Image courtesy of Shutterstock
Last week, the Food and Drug Administration (FDA) finally got around to acknowledging a 2009 petition regarding the requirement to label milk as “artificially sweetened” when the milk contains a sweetener like aspartame. The petition, started by International Dairy Foods Association (IDFA) and the National Milk Producers Federation asks that no label be required if aspartame is added to milk. They have also requested that the FDA similarly amend standards associated with 17 other milk and cream products. IDFA and NMPF state that if the FDA allows milk to be sweetened with “any safe and suitable sweetener—including non-nutritive sweeteners such as aspartame” that it will “Promote more healthful eating practices and reduce childhood obesity by providing for lower-calorie flavored milk products.” FDA asked for consumer comments to be submitted about this issue and that’s exactly what happened — to an excessive degree. Many have left comments on the petition, from calm statements such as, ” I have been a milk consumer for many years, and also love my dairy, how dare you try to add aspartame to it” to the more extreme, “How would you like it if I sold milk to you and your children and without telling you and added macerated cow testicles because I believed it would enhance your calcium intake.” Further, there’s already a counter petition in place opposing aspartame in milk, by Sum Of Us, that has accumulated 96,745 signatures to date… and counting. Read on to learn how you can chime in on this debate, and vote on this issue in our poll below.Sorry, there are no polls available at the moment.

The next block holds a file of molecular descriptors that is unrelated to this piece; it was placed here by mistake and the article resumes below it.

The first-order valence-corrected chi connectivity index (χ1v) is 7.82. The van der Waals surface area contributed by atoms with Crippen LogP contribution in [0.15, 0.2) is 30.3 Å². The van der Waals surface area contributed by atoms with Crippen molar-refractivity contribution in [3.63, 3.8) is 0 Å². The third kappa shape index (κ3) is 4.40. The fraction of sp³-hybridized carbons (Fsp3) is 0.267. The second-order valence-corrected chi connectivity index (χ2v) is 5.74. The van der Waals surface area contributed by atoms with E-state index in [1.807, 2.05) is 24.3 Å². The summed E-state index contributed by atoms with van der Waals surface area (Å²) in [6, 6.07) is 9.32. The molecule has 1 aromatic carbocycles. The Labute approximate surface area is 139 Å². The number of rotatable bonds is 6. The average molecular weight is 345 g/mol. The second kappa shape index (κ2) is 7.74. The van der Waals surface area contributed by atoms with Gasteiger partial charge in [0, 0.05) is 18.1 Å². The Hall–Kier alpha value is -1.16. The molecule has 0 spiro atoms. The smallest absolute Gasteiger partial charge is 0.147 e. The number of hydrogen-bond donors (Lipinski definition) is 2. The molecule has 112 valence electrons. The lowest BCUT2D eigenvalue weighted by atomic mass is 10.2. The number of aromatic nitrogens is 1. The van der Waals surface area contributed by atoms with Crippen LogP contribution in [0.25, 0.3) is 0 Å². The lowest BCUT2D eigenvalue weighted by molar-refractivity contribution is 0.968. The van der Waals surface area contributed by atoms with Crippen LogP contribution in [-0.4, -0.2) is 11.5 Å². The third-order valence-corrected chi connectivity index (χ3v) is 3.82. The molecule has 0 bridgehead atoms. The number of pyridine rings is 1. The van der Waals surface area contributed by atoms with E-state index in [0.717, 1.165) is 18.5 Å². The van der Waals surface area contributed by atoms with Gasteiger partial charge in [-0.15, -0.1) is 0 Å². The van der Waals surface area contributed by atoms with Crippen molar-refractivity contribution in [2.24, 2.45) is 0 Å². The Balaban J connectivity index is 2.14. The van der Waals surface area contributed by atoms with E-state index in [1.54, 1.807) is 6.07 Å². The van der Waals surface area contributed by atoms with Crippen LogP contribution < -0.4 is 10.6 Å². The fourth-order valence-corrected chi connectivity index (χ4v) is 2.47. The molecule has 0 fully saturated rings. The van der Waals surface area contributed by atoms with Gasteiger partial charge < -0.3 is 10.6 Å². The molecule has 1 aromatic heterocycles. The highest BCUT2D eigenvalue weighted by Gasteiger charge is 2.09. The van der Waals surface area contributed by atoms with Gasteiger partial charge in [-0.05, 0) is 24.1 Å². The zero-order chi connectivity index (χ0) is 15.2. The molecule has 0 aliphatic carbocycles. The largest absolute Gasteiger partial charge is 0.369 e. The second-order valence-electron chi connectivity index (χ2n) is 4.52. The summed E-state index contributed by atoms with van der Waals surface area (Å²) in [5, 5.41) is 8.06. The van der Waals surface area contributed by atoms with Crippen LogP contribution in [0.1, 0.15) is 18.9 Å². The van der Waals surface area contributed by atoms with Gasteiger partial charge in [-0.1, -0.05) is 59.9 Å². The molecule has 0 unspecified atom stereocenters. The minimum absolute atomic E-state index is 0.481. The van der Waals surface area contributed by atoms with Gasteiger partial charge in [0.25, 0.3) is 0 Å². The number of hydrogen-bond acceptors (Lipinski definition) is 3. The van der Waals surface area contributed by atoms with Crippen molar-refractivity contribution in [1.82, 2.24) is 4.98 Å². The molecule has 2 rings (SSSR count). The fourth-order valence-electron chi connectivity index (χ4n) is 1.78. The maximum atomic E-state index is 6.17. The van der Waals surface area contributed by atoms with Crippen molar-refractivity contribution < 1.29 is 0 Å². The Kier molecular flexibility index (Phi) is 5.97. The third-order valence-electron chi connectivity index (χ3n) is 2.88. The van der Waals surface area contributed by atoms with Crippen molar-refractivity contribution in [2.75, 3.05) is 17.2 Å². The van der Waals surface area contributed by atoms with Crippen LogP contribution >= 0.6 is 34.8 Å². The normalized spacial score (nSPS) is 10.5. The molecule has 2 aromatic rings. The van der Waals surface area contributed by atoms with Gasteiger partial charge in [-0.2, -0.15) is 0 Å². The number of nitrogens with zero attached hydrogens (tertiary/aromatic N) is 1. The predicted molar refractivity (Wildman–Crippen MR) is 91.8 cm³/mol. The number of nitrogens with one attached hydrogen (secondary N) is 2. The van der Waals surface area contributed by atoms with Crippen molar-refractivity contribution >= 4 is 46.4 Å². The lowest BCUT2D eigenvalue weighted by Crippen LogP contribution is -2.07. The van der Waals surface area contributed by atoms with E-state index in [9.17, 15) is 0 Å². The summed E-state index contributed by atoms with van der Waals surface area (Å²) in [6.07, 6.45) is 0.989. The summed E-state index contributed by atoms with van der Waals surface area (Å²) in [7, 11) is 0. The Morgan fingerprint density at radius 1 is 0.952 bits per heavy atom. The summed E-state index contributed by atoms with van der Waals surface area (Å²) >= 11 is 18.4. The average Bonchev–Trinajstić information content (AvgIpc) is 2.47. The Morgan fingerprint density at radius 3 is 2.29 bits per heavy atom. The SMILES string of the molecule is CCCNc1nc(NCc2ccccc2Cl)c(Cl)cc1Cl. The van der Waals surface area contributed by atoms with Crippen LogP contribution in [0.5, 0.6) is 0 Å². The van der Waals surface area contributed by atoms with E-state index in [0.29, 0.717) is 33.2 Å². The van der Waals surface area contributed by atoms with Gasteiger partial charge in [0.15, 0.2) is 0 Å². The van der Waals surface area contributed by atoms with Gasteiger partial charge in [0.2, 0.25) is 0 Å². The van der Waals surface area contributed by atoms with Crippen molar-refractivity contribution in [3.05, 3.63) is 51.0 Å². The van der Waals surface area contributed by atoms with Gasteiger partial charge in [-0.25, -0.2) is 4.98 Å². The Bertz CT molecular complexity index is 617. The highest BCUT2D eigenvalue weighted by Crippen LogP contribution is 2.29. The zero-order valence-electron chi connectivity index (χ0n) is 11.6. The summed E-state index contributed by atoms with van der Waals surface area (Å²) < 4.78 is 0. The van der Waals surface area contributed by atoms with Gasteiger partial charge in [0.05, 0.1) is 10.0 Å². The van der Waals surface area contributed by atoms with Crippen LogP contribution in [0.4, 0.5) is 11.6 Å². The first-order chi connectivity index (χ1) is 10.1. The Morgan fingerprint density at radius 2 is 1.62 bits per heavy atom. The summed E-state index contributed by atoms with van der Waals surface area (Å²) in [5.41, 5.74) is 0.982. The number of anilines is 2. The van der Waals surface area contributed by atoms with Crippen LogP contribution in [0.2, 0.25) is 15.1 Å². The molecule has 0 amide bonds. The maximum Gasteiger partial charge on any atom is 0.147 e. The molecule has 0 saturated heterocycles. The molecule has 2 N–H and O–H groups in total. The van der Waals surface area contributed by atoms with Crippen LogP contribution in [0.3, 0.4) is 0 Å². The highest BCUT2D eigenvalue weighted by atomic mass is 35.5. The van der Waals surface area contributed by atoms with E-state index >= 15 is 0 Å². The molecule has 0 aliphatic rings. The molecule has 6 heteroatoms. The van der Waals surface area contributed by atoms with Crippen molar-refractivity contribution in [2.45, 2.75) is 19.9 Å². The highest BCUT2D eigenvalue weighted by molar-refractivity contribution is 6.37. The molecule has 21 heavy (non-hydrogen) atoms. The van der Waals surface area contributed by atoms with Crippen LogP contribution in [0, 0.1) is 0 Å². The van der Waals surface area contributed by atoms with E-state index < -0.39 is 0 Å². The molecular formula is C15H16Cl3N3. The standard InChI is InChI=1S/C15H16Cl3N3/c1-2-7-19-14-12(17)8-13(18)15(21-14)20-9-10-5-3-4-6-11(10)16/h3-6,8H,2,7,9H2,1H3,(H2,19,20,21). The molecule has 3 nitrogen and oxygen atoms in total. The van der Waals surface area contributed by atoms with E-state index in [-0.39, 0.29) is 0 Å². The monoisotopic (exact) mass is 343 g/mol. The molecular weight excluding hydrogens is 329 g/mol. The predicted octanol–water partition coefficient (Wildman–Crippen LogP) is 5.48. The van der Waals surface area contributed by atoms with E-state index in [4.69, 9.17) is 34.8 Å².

Sum of Us notes that both the dairy industry and the FDA’s “Goal is to turn the wholesome drink into another artificial flavor-laden sweet snack.” Not a good plan considering how much sweet stuff kids get nowadays. Plus, some research says aspartame poses a danger (the artificial sweetener is linked to leukemia and lymphoma). Other research and organizations, including the American Cancer Society, say it’s just fine. Danger or not, it’s probably safer to skip artificial sweeteners so that kids can learn what real food tastes like.